i recently asked my facebook “minions” where they were at in their fitness and/or running journey. one of the responses i got was from a guy whose situation sounded a lot like mine was, and he was very keen to sort his sh*t out, but didn’t know where to start.
so i started to write this response to him as a private message, then figured that it would be even more valuable to the world-at-large if i turned it into a blog post… so here it is:
OK, so my story is not a million miles away from yours. I smoked regularly from the age of 15 until just before I started making the changes I’ve made over the last couple of years.
I didn’t eat healthily, I didn’t exercise, I have worked at a desk since I was 19.
At my heaviest I was about 142.6kg (315 pounds) – I’m 6 foot 6 tall and always convinced myself that I could carry it off. Truth is I couldn’t, and I was very very unfit, at the age of 42 I was probably not far away from a heart attack.
One day I basically decided to do something about it, something inside me woke up. I was fed up with spending a few minutes running around with my 2 year old son and then finding I was wiped out for the whole weekend after that. Fed up with being ill all the time, fed up with feeling like crap.
I’m sure this will sound painfully familiar to you!
before I go any further, please note…
I am NOT a qualified personal trainer, nutritionist or medical specialist of any kind. the information here is based solely on my own personal experiences and you should DEFINITELY seek additional input and advice from the professionals!
In the first instance, if you haven’t done it already, you need to go see a doctor and get checked out. Make sure there are no underlying medical issues, no physiological problems that exercise or diet change might have a negative impact on.
That way you will also have a clear picture of where things stand – this will be important because when you look back a few weeks or months down the track, you will realise how far you have progressed!
I suggest you also take photos of yourself in your current state just for future comparison – trust me, it is VERY motivating to see the visual progress.
Where you actually start after that is very simple.
1. Drink plenty of fresh water every day
2. Start a daily walk routine and stick to it
3. Start tracking and thinking about what you eat
These three things alone will help in more ways than you might think.
1. by replacing “bad” drinks with water, you WILL start to feel more energised, you will start to rehydrate and you may well find that you are less hungry
2. establishing the exercise habit is just as important as the exercise itself. start gently, just walk a little. but do it every day. walking is a great, low impact, form of exercise and you’ll get out in the fresh air too – which will help with physical and mental well-being.
3. just by thinking about your food consumption, you will probably find you start making better decisions.
These are the steps I took in the beginning, following the advice of my trainer, Britt.
You can read exactly what I did, what I was thinking, and what I was told by referring to the earliest posts on this blog:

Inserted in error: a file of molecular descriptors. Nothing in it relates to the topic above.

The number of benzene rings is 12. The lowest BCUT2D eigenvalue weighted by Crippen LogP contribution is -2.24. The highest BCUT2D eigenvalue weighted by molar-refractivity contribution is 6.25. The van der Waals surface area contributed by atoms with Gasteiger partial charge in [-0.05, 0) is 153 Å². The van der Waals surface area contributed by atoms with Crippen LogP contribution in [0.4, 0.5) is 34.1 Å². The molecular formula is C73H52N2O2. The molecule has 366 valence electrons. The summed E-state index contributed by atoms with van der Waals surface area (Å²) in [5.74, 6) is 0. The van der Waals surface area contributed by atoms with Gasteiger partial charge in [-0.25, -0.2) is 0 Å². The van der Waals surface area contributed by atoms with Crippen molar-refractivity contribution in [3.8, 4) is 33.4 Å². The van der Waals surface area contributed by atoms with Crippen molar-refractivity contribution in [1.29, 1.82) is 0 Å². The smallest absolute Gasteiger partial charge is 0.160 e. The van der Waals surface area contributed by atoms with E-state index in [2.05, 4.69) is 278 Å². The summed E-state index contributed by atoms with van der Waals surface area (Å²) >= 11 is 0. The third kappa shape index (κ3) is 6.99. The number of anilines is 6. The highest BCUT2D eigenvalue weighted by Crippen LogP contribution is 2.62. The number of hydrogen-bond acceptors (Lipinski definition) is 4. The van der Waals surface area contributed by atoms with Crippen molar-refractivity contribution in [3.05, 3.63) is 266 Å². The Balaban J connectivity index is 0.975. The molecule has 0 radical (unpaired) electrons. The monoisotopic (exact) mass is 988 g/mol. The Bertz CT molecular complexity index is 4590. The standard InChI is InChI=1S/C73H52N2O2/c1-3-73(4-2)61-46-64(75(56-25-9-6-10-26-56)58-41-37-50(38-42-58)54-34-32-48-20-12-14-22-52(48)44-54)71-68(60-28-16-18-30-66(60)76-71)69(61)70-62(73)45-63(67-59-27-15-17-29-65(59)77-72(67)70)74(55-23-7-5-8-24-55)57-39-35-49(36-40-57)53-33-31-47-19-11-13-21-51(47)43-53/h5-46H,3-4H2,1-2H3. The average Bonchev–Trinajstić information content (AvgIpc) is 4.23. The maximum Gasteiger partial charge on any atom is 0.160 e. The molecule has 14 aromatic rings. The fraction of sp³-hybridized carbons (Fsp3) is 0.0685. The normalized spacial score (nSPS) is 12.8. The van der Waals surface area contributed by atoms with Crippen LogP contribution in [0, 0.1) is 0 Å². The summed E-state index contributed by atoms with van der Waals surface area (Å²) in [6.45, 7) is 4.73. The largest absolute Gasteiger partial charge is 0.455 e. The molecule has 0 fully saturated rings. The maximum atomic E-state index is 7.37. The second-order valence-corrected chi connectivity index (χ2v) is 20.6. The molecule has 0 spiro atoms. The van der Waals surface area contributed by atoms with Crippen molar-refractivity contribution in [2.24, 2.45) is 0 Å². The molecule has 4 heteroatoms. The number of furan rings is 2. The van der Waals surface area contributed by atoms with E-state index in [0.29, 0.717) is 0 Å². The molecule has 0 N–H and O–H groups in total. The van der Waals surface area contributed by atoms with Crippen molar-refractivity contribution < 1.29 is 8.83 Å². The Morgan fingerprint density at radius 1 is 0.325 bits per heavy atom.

these initial steps will help establish some better habits, and from here you can build on that with structured exercise and eating plans.
you can find out a lot of information about this from the internet and various other sources. if you read through my blog posts you will probably find a lot of stuff that will be useful.
but don’t underestimate the power of working with a trainer!
I don’t know if you have access to a personal trainer in your area, in my case I was actually working “remotely” with Britt (even though we only live about 30 or 40km apart)
Britt would monitor my progress via the blog, and would email me new programs, give advice, suggest changes etc.
This worked for me – I was able to take expert advice and then put it into action at my own convenience without having to join a regular fitness group or meet up with the trainer for one-on-one sessions.
rowing is a great way to build a fitness base
whether your goal is running-based or not, the rowing machine is a fantastic piece of equipment that can give you a great full-body workout, without the impact that running and other forms of exercise might bring.
while you may look at my exercise sessions now – including 20km runs, half marathon rows, even a marathon distance row once, my very first gym session was a lot different:
over the next 8 months I slowly built up my rowing, added in weights and some treadmill work. all under the expert guidance of Britt, the personal trainer.
by the time we got to september, amazingly, i took part in my first ever 10km fun run – at the start of the year, that idea would have been totally unthinkable!
little by little the mountain was scaled
and the story just carried on from there, following the exact same model.
little by little. step by step. making changes, small tweaks, slowly building up.
until the first half of 2013 where i was suddenly following a beginner’s marathon training schedule, which incorporated a half marathon event 4 weeks before the big one!
it felt impossible, pretty much the whole way to the day itself, even while I was out on the course (I was out there for a total of 6 hours and 47 minutes!) there were times when it felt impossible.
but it happened. i crossed the finish line, and it was all based on incremental changes to the first ever exercise session – a 20 minute walk around the block with my dog.
so where do you start??
you start with the knowledge that you can do it. if you want to.
and you HAVE to want to. really want to. deep down inside your very soul “want to”.
if you’ve got that, and you follow the advice given above – you can do it!